Friday, March 3, 2017
--- Need for novelty ---
The Minnesota Multiphasic Personality Inventory (MMPI) is a 567 item test. Unlike many personality tests, it's not designed to tell you what you're like (since you probably don't already know that). It's designed to tell you what's wrong with you. It's a diagnostic test.
I've taken this thing five times in my life - twice as part of job interviews and three times to fine tune the software I wrote for the evaluation department I was over. As a vocational evaluator, I was not legally allowed to use the MMPI without oversight by a licenced psychiatrist. Tests are controlled like drugs. There were a lot of tests I could give, but not the MMPI. But I would get MMPI profiles in client files and have to incorporate them with the evaluation reports I sent back to the client's counselor.
I like taking tests but the MMPI just hurt my head.
When the MMPI was originally published, it included a scale called the Masculinity/Femininity Scale. This scale was originally intended to diagnose for homosexuality, which was considered a disorder when the test first came out. There was a problem though. The more it was used (It's still one of the most popular psychological tests in use.), the more people noticed that, as men aged, they became more feminine (according to the test). In fact, the scale did not measure what it was originally intended to measure. It measured the social stereotype associated with femininity and masculinity. The Wikipedia article (https://en.wikipedia.org/wiki/Minnesota_Multiphasic_Personality_Inventory accessed 3/3/17) says that the model for masculinity was the Marlboro Man and that for fimininity was Donna Reed or June Cleaver. Scary, that.
The scales have been restructured.
So, what does that mean? Is the MMPI a bad test? Well, not really, It justs means that people that give tests should know the tests intimately. For instance, they should know what the tests they use measure.
A lot of folks seem to think that tests are created by thinking up a bunch of questions to ask that would seem to measure what the test is supposed to measure and put them on paper. If only it were that easy. I designed some inhouse tests for my evaluation department and a lot of work went into them.
To create a psychological test, you start by doing what I said in the last paragraph - you come up with lots of questions that you can ask people and that should tell you what you want to know, but you don't stop there. Next, you give the test to a lot of people (the second edition of the MMPI used 2,600 people for the study group.) The statistics you get tell you things like "Which test items tell you anything useful?" "What do the test items seem to be measuring?" "How strongly do the items measure what they seem to measure?"
After you get rid of the test items that do not distinguish between people (If everyone answers an item the same way, it's pretty useless in a test) or only measure what you want to measure weakly, you give the test to a lot more people. Items that correlate strongly with each other form a scale. You can usually look at the items in a particular scale and see what they're measuring (but sometimes they throw you a curve ball like the MMPI Masculinity/Femininity scale). Then you compare the scores you get from the test with scores you get from other measures of the same things your test is supposed to measure. For instance, if you want to measure mathematics ability, you can compare the scores of your test from the students in a mathematics class with their grades. If all the numbers look okay, then you can publish your test - but it's not over yet.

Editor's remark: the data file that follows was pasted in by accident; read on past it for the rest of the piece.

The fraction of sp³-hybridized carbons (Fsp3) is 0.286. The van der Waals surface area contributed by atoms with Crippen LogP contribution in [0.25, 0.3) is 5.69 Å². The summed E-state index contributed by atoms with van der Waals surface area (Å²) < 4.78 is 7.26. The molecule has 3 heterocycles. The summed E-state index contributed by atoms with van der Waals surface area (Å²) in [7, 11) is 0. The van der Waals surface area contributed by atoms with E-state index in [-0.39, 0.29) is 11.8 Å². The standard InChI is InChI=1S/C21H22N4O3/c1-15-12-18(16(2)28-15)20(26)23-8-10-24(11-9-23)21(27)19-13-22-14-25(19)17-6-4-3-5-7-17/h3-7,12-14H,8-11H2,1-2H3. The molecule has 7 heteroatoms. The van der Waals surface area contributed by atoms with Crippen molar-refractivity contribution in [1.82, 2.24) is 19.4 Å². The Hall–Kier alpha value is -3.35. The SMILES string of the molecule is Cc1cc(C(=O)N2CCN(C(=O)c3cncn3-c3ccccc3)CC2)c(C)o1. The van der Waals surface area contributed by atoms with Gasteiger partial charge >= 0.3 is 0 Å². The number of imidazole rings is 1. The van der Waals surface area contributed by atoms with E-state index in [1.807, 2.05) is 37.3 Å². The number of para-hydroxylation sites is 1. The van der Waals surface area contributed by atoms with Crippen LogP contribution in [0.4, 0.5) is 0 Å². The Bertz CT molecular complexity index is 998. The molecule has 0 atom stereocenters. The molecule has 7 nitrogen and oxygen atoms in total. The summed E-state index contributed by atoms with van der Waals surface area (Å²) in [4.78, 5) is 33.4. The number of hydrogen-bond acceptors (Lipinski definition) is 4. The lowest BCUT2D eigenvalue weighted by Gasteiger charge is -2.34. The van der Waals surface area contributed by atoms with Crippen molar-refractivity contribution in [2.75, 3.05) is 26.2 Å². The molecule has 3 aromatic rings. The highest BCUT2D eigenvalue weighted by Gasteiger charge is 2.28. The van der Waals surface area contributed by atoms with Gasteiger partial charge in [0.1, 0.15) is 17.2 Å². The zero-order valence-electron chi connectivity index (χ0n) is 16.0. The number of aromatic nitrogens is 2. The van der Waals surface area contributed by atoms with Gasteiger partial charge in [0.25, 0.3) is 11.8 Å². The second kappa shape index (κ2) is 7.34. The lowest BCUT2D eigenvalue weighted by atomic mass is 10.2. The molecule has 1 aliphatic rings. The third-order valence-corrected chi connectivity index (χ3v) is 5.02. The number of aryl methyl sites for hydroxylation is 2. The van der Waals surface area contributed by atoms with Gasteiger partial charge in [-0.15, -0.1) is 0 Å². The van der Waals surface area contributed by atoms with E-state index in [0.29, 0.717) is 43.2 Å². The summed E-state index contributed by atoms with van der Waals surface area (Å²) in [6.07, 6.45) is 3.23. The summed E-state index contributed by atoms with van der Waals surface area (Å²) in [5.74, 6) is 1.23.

Sometimes, people who use your test after it's published will notice some problems. Then, you go back to the drawing board, work out the problems, and publish a second edition. The MMPI is in it's third edition, the MMPI-2-RF (Restructured Form). Probably the most popular psychological test ever created, the Wechsler Adult Intelligence Scale is currently in it's fourth incarnation, the WAIS-IV.
If you are taking a psychological test, you are, in a sense, competing with the many test-takers who took the test in the design phase of the test. A test that is supposed to measure manual dexterity will pit you against an expert fabricator. It actually (given that glitches like that in the original MMPI didn't get into the design) does measure your ability to handle little bitty objects. And most tests given by professionals are good tools for measuring what they're supposed to measure.
But most tests that are given by professionals are only supposed to be given by professionals, so you can't just go out and take the MMPI. There are some fun tests that are published for general use, though. Some of my favorite books containing tests are:
The Mind Test by Rita Aero and Elliot Weiner (1981) Harper Perennial
The Brain Game by Rita Aero and Elliot Weiner (1983) Harper Perennial
Know Your Own Mind by James Greene and David Lewis (1984) MacMillian Publishing Company
Who Do You Think You Are? by Keith Harary and Eileen Donahue (1994) Harper San Francisco
The Luscher Color Test by Max Luscher (1990) Pocket
Most of these books can be obtained for next to nothing online since they're "old", but they're still available the last time I checked. I included the Luscher simply because it is so much fun.
The Mind Test has a scale in it called the Desire for Novelty Scale. Just by the name, you'd think that adventurous people would score pretty high, right? So I took it and scored 4, which is low. Was it wrong?
No, the test is designed to identify people who have little novelty in their lives and are unsatisfied with that. I have plenty of adventure.